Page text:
Producing language means that we need to select which words we want to say. This requires language control to make sure that we use the intended word (e.g. 'dog') and that we avoid other, similar words (e.g. 'cat' or 'door'). Bilinguals have an additional challenge: They also need to make sure that they select words in the intended language (e.g. 'dog' in Spanish and not in English).
Across various projects, we study how monolinguals and bilinguals produce the words that they want to say. We have studied this in bilinguals by asking them to switch languages in response to a cue telling them which language to use. We found that bilinguals use areas related to language control and inhibition (e.g. right interior frontal gyrus) to do this. Bilinguals especially suppressed their more proficient language to speak a less proficient language. The way these brain regions are involved in language switching can also be modulated by experiences such as language learning and by the way bilinguals switch. In future research projects, we will study if and how language control changes across the lifespan in both bilinguals and monolinguals.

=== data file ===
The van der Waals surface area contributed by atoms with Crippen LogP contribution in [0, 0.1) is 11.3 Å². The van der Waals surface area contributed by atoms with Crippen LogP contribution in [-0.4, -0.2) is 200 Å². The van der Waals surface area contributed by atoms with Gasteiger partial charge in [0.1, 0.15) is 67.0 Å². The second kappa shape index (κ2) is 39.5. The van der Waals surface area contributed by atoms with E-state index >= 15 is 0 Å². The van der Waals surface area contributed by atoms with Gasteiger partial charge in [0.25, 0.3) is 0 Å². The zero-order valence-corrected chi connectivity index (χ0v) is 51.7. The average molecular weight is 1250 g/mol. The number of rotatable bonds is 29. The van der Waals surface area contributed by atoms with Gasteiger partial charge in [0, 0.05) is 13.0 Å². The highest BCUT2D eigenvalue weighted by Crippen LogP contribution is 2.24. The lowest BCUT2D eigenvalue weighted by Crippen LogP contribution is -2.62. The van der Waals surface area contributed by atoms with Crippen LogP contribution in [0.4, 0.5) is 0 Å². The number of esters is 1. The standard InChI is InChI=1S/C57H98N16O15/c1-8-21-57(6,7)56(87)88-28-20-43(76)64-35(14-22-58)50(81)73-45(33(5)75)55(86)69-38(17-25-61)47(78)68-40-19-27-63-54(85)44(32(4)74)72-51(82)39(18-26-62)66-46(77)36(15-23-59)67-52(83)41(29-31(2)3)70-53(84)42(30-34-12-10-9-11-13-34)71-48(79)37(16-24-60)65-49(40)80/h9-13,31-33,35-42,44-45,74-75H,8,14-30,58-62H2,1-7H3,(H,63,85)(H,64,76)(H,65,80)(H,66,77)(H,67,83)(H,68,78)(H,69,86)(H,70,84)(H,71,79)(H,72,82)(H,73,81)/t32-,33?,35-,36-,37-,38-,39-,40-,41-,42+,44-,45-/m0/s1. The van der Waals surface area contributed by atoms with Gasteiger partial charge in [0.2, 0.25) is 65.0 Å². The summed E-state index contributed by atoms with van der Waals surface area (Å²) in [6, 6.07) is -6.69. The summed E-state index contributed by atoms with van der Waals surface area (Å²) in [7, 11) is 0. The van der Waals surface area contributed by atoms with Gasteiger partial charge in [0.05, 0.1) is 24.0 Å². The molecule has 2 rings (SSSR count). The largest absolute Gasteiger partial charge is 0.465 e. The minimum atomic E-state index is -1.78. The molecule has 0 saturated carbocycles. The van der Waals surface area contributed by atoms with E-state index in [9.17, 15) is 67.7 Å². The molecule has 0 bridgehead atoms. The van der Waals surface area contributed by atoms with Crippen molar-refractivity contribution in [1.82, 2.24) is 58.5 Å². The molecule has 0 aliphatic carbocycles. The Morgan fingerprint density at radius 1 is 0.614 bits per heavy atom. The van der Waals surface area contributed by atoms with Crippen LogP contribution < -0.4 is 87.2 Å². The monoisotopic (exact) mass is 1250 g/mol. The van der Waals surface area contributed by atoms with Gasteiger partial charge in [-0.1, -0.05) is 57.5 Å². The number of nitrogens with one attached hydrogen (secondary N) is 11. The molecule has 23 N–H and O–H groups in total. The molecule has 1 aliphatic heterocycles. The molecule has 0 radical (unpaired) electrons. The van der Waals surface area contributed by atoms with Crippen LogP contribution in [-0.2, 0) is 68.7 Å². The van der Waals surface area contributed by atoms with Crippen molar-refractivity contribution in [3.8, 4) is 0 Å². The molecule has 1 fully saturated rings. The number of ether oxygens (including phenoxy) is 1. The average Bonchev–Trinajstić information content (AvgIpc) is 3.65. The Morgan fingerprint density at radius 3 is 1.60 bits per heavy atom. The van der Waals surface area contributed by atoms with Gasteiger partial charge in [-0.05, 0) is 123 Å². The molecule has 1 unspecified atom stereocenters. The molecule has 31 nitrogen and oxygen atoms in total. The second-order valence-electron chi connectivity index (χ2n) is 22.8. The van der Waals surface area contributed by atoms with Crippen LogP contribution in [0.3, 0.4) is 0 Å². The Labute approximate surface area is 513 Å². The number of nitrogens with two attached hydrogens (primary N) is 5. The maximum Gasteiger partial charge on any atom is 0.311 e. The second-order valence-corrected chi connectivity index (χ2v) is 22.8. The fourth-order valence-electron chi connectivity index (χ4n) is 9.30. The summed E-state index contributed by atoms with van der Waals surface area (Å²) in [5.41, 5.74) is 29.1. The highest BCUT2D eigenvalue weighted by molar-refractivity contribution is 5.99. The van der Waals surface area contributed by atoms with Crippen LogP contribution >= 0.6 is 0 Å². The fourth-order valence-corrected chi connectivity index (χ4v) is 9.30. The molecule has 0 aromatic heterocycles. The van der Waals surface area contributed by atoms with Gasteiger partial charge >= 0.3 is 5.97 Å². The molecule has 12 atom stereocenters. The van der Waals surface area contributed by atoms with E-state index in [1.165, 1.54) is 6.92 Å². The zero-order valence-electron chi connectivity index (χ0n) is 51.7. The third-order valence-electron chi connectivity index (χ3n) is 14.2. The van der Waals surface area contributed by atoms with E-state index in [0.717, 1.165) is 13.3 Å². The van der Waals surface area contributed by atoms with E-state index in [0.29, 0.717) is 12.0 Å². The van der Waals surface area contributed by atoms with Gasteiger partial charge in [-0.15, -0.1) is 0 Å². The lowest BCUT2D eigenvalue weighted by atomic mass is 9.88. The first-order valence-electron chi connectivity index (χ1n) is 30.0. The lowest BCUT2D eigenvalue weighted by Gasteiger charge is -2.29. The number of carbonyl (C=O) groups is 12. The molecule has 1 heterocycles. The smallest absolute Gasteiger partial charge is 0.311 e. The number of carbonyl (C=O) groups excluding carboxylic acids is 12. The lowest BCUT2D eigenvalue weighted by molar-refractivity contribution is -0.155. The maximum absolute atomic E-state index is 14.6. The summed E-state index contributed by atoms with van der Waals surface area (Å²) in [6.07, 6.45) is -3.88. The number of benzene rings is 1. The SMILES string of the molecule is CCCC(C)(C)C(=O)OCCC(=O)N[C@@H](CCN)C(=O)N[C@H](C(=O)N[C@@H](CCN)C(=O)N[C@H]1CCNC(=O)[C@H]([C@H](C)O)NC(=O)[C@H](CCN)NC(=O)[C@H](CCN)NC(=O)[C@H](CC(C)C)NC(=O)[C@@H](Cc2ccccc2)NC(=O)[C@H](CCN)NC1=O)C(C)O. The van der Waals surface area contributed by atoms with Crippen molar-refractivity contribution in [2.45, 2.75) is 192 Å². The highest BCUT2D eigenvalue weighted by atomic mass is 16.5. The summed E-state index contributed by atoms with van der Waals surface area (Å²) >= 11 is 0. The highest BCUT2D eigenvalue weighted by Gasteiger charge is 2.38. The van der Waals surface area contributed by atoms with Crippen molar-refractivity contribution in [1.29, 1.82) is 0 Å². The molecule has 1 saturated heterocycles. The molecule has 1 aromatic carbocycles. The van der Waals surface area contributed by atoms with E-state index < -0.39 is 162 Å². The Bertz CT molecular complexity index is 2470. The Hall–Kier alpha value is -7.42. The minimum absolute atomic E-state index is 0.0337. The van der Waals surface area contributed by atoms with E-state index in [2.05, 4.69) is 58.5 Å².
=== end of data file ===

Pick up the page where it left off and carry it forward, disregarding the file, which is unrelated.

Angela de Bruin
Dr de Bruin's research interests include bilingualism, language switching, language production, executive control and cognitive ageing.